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Senbet Abay or Super Sunday…You name it!

Tigre speakers call Sunday Senbet Abay (Big Sunday) for its greatness. Sunday is a day for relaxation. It is said locally that even the sea rests on Sunday.

You might have seen last weekend’s culture and arts column. Here is another to give you a weekend sensation, you are reading it sitting your couch, enjoying the morning sun, or waiting for a bus to visit a friend, or having a scrumptious breakfast to fill in your belly.

Weekends are commonly taken as days off from work. From the tedious weekdays people spend, at work or school, weekends bring a relief for people to relax and do some leisure time activities.  At weekends families gather unlike in the other days. It is when “home” is really enjoyed with coffee ceremony and watching a television serial.

Saturday, however, is not really a day off for some people, as it is the sixth working day. Sunday, on the other hand, is fully reserved for hot baths and good smells, delicious food women make and for men to play and watch soccer.

Sunday is simply full of activities in urban cities. Those people who prefer to stay indoors on this day do so wearing their shorts and T-shirts, a chance for such cloths to make it out of the wardrobe. The day is simply simple and people love it for its simplicity. Doing some serious thing, even sometimes studying for exams, on a Sunday is like a taboo; you are told to “keep calm and enjoy the day”.

On Sundays, it is customary for many people to go to the church early in the morning followed by buttery porridge, sometimes if not always. The heavy breakfast makes families skip lunch hours and lunch is often served late in the afternoon.

I usually wake up early on this day and see women are in their white dress returning from church, holding their Seti (sedge for their morning coffee ceremony).

On this day, it is all safe. There is less traffic and the streets are quiet and calm. One can walk leisurely and cross the roads. Markets are closed, except for small shops and grocery in residential neighborhoods. If you are thinking of a chicken stew for Sunday lunch, you must have thought about it on Saturday and have your supplies, or else, you would need to check the wedding invitation cards you received.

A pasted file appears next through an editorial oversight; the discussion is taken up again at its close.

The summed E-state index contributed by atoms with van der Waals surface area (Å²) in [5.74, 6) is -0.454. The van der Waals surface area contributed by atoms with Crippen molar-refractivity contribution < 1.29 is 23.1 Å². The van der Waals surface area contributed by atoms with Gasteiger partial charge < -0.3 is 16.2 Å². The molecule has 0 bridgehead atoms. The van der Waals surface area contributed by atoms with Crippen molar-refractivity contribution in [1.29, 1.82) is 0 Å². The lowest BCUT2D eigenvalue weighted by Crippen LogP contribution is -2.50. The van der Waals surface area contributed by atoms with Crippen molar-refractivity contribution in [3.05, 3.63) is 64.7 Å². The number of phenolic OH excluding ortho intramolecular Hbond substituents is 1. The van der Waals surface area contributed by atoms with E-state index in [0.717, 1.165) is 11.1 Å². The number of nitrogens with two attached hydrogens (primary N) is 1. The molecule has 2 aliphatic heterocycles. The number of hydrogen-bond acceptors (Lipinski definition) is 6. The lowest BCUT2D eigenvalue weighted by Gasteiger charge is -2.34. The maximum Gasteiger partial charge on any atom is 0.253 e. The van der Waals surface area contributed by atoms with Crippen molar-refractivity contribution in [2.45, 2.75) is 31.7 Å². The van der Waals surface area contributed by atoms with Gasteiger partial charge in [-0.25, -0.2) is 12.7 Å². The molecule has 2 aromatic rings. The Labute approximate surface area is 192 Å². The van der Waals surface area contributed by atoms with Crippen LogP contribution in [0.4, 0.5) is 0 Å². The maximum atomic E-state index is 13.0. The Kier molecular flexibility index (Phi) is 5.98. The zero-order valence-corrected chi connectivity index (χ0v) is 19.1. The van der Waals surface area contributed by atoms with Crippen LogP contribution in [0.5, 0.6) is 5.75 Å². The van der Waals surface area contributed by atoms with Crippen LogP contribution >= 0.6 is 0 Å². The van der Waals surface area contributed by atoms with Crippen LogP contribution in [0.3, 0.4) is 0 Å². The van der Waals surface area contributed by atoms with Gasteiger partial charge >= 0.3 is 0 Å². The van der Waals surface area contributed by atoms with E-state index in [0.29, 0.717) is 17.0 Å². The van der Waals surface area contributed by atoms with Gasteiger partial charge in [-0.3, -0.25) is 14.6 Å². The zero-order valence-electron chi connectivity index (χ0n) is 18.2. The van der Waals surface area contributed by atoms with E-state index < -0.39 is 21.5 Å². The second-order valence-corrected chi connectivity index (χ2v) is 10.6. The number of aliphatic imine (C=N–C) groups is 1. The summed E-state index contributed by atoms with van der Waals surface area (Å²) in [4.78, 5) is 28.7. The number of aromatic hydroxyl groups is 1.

Those who spent Saturday night clubbing probably are struggling with their hangover and spend the day tossing and turning in bed. It is calm and enjoyable to walk on a Sunday and grab a cappuccino in the quiet Asmara Cafes any hour.

Men in their thirties or forties reserve Sunday morning for soccer.  Playing fields are full of teams playing soccer. I recall a childhood memory when we used to play early mornings and if by any chance we don’t find a ball, we would spend hours making(rag ball) or searching for one, so as not to miss the day without playing.

Sunday afternoon, people watch on the European soccer matches, especially the Premier League and Laliga that drive football fans crazy until late evenings. When I was a college student I rejoiced myself sitting in a sofa and watching four matches in a day. I believe that there should be something you feel to be part of and which makes you happy. Being part of football is really fun, guys would understand this.

The bets and shouts in Asmara Cafes when a goal is scored or an attempt is made makes all towns (I have been to some other towns as well) look more interesting than ever and makes you see the true peaceful and enjoyable unity among the youth of the country. Women in their spectacular outfit walking home after attending weddings get shocked upon hearing the loud noise of the audiences watching football in this cafes. The emotions and sometimes created tensions among spectators makes café owners to think more about whether to keep letting this people watch or think some other income generating offers.

Sunday is also a common day for most couples to hangouts: walks, dinner, date or a ride to Dirfo.  Seating on the tip of the mountains while taking the fresh air with a gulp of a cold Melloti beer is breath-taking, topped by the spectacular view of the Massawa railway roads curl down the mountains.

Celebrations are often held on Sundays, weddings, graduations, baptisms and Equb or Mahber (traditional informal get together of money collection).  Trips and tours are often arranged on Sundays.

Cycling competitions are scheduled on this day and Eritrea is famous for its cycling heroes.

Some people prefer to spend the day at home without anyone disturbing them. While in summer, the rainy season, many prefer to stay in bed to avoid the rains. Those who have their wedding in summer the showers annoy them as they ruin their day. After rain stops, people in town enjoy walking along the Harnet avenue and delight by the clear skies.

Nobody wants to miss Sunday. It is both religiously and culturally seen as a blessed day. You better not miss Super Sunday.

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